CBS correspondent Lara Logan was a victim of sexual assault. Is that the same as rape?

Answers to your questions about the news.
Feb. 17 2011 3:59 PM

What's the Difference Between "Rape" and "Sexual Assault"?

Parsing reports of what happened in Tahrir Square.

Lara Logan. Click image to expand.
Lara Logan

CBS correspondent Lara Logan was sexually assaulted and beaten while covering the protests in Cairo's Tahrir Square, the network announced Tuesday. Such incidents are an all-too-common part of the business, according to a survey of 29 female war reporters. More than half said they had been sexually assaulted, and two said they had been raped. Are "sexual assault" and "rape" different things?

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In some states, yes. Penal codes throughout the country make use of a wide variety of classification schemes for sex crimes. In some states, like New Jersey, the phrase sexual assault has simply replaced the word rape in the statute books. In others, like Pennsylvania (PDF), rape requires the use or threat of force, whereas sexual assault refers to any act of intercourse without consent. (So the former is an especially serious version of the latter, and carries the potential for twice as much prison time.) In Washington state, among others, sexual assault comprises a broad set of acts that include anything from rape to "crimes with a sexual motivation." In other states, neither the word rape nor the phrase sexual assault appears in the law. South Carolina refers to rape as "criminal sexual conduct," and Florida calls it "sexual battery." But as a general rule, a sexual assault is one that involves some form of unwanted penetration. Mere fondling is also a crime, but it's usually called criminal sexual contact or something similar.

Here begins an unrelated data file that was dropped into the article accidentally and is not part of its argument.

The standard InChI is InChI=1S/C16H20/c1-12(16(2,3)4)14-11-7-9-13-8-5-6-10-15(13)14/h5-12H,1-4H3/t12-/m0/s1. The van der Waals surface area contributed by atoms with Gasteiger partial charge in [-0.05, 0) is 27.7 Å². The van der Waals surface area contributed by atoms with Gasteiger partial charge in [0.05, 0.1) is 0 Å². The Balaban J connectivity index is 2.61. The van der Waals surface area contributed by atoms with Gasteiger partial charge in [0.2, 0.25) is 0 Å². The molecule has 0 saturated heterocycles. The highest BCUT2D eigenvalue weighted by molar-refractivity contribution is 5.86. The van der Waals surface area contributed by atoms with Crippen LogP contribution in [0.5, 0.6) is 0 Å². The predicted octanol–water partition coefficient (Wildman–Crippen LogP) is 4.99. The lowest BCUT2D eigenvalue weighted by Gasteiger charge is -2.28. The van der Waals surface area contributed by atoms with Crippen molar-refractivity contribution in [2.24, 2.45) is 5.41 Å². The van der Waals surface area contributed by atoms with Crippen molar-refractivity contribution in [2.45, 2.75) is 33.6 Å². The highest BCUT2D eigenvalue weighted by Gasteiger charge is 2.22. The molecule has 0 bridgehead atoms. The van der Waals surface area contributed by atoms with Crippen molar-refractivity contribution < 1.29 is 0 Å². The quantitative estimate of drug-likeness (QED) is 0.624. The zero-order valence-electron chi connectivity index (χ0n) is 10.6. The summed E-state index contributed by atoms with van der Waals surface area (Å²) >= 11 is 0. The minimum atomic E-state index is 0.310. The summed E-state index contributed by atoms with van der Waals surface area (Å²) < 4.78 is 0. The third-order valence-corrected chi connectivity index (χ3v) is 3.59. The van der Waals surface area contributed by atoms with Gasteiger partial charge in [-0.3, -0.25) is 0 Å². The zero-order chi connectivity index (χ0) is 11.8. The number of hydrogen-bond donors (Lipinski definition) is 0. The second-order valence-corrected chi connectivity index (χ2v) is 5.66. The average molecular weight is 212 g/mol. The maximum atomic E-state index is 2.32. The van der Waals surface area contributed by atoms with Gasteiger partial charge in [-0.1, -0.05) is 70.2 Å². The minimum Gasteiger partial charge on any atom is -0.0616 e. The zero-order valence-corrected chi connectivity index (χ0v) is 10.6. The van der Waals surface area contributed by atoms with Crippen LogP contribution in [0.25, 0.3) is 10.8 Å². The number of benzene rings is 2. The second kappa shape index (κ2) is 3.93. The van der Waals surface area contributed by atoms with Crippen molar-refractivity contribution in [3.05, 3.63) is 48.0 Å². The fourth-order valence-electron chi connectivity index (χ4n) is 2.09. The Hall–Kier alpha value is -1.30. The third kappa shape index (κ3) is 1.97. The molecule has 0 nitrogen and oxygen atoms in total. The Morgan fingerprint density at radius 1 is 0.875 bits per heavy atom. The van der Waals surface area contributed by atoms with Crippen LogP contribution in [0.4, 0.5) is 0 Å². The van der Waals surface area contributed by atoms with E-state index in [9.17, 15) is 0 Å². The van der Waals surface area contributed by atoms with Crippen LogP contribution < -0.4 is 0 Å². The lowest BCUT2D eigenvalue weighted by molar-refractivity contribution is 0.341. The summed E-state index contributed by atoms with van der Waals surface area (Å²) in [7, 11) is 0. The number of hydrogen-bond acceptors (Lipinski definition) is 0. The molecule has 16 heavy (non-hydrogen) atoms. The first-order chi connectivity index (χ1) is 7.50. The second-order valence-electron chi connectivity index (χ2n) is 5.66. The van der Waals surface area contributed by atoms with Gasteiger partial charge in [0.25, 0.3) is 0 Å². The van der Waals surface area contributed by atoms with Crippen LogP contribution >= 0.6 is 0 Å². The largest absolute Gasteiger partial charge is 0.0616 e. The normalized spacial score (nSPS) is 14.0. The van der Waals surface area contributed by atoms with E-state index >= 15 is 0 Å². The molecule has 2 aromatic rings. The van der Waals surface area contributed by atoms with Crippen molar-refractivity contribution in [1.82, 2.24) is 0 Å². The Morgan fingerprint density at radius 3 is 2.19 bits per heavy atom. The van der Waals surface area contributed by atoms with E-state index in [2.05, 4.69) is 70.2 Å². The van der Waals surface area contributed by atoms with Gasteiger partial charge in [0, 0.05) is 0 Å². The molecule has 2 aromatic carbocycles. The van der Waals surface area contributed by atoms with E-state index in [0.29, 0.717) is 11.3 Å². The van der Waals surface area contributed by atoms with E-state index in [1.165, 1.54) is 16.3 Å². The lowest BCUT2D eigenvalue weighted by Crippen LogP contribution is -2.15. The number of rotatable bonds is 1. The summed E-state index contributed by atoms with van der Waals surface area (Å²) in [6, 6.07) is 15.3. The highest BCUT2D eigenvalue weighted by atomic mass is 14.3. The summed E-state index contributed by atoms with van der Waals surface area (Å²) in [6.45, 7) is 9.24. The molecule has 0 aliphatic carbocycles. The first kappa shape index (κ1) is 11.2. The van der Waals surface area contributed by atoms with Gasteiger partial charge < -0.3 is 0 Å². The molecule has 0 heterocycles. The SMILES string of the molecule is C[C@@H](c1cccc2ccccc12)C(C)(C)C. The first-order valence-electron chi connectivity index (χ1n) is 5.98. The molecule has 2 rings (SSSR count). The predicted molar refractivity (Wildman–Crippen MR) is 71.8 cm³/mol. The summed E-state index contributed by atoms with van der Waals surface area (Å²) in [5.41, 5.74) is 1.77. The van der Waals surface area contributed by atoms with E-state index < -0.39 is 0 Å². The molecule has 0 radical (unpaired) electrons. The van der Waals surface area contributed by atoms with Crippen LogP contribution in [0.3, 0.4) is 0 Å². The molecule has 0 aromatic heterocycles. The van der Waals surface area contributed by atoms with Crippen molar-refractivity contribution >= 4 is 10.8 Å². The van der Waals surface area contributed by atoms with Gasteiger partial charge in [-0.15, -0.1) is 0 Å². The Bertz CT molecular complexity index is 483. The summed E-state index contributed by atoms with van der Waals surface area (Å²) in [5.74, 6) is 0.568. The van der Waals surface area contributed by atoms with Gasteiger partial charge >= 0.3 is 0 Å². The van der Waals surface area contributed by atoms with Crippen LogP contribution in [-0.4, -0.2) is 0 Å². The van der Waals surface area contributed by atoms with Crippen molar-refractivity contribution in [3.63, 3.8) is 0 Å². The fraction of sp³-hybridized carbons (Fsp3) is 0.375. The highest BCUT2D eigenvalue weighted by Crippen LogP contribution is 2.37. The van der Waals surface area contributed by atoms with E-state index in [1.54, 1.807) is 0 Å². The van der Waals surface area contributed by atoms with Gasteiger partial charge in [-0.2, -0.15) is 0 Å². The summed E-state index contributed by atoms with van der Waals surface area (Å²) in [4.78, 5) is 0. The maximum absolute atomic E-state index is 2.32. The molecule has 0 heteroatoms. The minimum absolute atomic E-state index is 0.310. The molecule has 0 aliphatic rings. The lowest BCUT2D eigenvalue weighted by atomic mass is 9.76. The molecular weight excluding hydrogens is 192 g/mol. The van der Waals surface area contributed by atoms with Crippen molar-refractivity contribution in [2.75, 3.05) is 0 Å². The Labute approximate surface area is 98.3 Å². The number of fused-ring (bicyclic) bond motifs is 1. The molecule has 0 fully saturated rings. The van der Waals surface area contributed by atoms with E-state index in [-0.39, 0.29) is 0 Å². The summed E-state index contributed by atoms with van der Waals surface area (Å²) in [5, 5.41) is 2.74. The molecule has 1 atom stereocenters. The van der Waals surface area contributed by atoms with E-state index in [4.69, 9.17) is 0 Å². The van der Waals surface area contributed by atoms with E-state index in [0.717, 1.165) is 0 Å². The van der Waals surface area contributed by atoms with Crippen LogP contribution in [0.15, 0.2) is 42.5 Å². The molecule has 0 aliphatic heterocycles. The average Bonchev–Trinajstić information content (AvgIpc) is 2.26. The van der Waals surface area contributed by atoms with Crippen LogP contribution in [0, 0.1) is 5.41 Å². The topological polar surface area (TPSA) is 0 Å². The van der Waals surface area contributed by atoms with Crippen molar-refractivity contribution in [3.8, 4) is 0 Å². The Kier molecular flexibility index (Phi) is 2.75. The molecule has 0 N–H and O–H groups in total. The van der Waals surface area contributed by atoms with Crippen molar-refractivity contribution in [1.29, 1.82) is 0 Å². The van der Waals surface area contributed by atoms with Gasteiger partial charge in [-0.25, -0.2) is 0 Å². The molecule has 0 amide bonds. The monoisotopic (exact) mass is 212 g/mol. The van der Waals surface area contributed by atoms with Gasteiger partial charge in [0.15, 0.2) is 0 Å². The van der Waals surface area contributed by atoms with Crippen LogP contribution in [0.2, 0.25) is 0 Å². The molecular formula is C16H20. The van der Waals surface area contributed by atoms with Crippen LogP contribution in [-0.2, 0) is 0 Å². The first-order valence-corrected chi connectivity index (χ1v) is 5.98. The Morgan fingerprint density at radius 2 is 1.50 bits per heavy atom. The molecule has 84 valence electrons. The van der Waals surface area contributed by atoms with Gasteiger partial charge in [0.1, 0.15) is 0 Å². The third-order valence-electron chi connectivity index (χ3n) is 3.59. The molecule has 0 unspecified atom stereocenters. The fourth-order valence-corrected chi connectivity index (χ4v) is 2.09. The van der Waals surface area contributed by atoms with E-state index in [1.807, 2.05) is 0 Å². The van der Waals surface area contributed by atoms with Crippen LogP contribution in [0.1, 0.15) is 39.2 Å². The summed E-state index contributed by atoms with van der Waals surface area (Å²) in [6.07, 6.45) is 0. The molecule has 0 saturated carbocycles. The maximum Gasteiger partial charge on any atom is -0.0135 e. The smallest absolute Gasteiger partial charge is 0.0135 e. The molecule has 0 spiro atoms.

The phrase sexual assault has been in use for more than a century, and 19th-century writers seem to have used it synonymously with rape. But it didn't become a legal term until the 1960s, when a reform movement swept across the country. Under the English common law definition, which dates back to at least 1847, rape was limited to the forcible vaginal penetration of a woman against her will by a man other than her husband. Any other form of sex crime had to be prosecuted as simple assault or battery and was rarely prosecuted at all.

The reformers sought to make several changes. They wanted to broaden the definition of rape to protect male victims as well as women who were victimized by their husbands. They also wanted to ease the exceedingly high standards of evidence required for a conviction. Many feminists wanted to get rid of the word rape altogether, because it carried too much cultural baggage. They felt that Americans viewed rape as a crime of sexual passion rather than one of violence. There was also, in their view, a prevailing feeling that women bore some of the blame for dressing or behaving provocatively. The phrase sexual assault, which was adopted unevenly across the country, had the ring of unprovoked violence about it.

The reform movement also pushed to split the unitary crime of rape into graded categories, so different levels of punishment could be applied. At the time, some states executed rapists, and juries were hesitant to convict for that reason. Today, states recognize several degrees of sexual assault—or whatever they call it—depending on the whether weapons were used, whether lasting injuries resulted, or whether the perpetrator had some sort of authority over the victim.

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Explainer thanks Rose Corrigan of Drexel University, Deborah Denno of Fordham University School of Law, and Susan Estrich of USC.

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Brian Palmer is Slate's chief explainer. He also writes How and Why and Ecologic for the Washington Post. Email him at explainerbrian@gmail.com. Follow him on Twitter.